One of the first things we noticed about the Ibanez RG450DX was its lovely Starlight Blue finish. It's a softer look than many Ibanez models, and it's a color you'd expect to find on a Telecaster instead. The headstock is also finished to match the body -- a fairly dramatic look that we usually see on more expensive instruments.
The urethane finish is fairly resistant to scratches and dings, which is a plus if you intend to gig with this one. The white pickguard looks nice against the Starlight Blue, and it contrasts sharply with the black finish of the pickups and bridge.
This guitar comes with Ibanez tuners. Combined with the locking nut, they hold tune fairly well. They don't match the rest of the guitar's black hardware, but we think that's fairly inconsequential. And just like many Ibanez models, this one has some eye-catching fretboard inlays -- the 24 jumbo frets are adorned with Sharktooth inlays for just enough edge. To get a closer look, check out this video.
In most cases, the RG450DX arrives ready to play, although you may want to give it a setup and intonation. We did notice that reviews mentioned the occasional quality control issue, but other than that, the fit and finish of the RG450DX are solid.
Social Proof of the Pedal
You already know that Ibanez is known for great guitars that are still affordable. And while it might be ideal to try out a guitar in person before buying, this isn't always possible. If you want to make sure the Ibanez RG450DX is the best guitar for you, it's a good idea to see what other players have to say about it. The customer reviews we found were almost universally positive -- here are a few that we think may be helpful.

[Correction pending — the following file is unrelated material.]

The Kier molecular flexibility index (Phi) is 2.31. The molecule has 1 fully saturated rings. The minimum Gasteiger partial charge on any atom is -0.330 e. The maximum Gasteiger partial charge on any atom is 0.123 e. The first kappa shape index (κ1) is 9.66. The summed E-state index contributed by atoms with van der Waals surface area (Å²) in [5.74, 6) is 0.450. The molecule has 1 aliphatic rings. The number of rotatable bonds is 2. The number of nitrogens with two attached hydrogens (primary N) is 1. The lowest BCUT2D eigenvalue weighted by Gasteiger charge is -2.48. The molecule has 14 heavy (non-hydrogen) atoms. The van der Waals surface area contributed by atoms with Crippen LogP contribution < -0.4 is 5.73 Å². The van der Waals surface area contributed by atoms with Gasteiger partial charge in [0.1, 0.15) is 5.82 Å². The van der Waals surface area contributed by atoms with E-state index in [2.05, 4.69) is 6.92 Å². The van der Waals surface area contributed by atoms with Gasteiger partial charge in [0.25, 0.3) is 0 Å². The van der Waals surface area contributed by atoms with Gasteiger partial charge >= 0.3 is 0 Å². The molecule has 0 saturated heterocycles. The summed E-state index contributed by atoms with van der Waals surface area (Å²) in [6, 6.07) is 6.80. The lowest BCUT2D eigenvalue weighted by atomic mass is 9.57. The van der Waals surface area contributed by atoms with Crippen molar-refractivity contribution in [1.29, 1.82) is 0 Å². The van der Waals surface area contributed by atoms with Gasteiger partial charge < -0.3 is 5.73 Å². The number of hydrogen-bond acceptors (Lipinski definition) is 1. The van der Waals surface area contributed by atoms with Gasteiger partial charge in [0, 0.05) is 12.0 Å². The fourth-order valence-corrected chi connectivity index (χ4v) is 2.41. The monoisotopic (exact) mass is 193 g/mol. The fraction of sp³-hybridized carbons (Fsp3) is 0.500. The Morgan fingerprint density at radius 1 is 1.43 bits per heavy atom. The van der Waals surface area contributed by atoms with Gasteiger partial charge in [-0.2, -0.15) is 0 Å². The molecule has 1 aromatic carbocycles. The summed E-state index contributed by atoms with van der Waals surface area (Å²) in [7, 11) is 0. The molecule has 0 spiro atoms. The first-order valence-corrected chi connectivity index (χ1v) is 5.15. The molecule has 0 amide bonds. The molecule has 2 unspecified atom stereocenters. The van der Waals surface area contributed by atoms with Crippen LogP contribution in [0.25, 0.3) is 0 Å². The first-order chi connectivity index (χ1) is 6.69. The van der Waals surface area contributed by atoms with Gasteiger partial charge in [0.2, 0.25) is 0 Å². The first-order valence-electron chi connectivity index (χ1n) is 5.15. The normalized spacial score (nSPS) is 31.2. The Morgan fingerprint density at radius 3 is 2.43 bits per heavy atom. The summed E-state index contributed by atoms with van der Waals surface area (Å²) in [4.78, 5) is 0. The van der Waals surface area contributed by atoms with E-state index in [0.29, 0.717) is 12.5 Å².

This review highlights one of the primary benefits of the RG450DX -- the fast Wizard III neck makes it incredibly comfortable to play, even for players with wrist issues. And like many reviewers, this person found that the RG450DX sounded and played better than much more expensive guitars.
In this especially glowing Ibanez RG450DX review, this buyer says that this model may even be better than a Les Paul Standard. This review also highlights the fact that the RG450DX is also an excellent project guitar -- if you want to upgrade it, it's easy to install new pickups.
This review also praises the RG450DX electric guitar. However, it also provides some good advice -- on a mid-range guitar like this one, you may need to check the intonation to make sure it sounds as good as it possibly can.
Ibanez is known for affordable, great-playing electric guitars. And while many of their models are best-suited to metal, the RG450DX's pickup configuration makes it an excellent choice for rock or blues, too. If you want a great guitar that stays in tune even while playing with a tremolo (and that's incredibly affordable), we think the RG450DX is worth a look. Click here to check it out!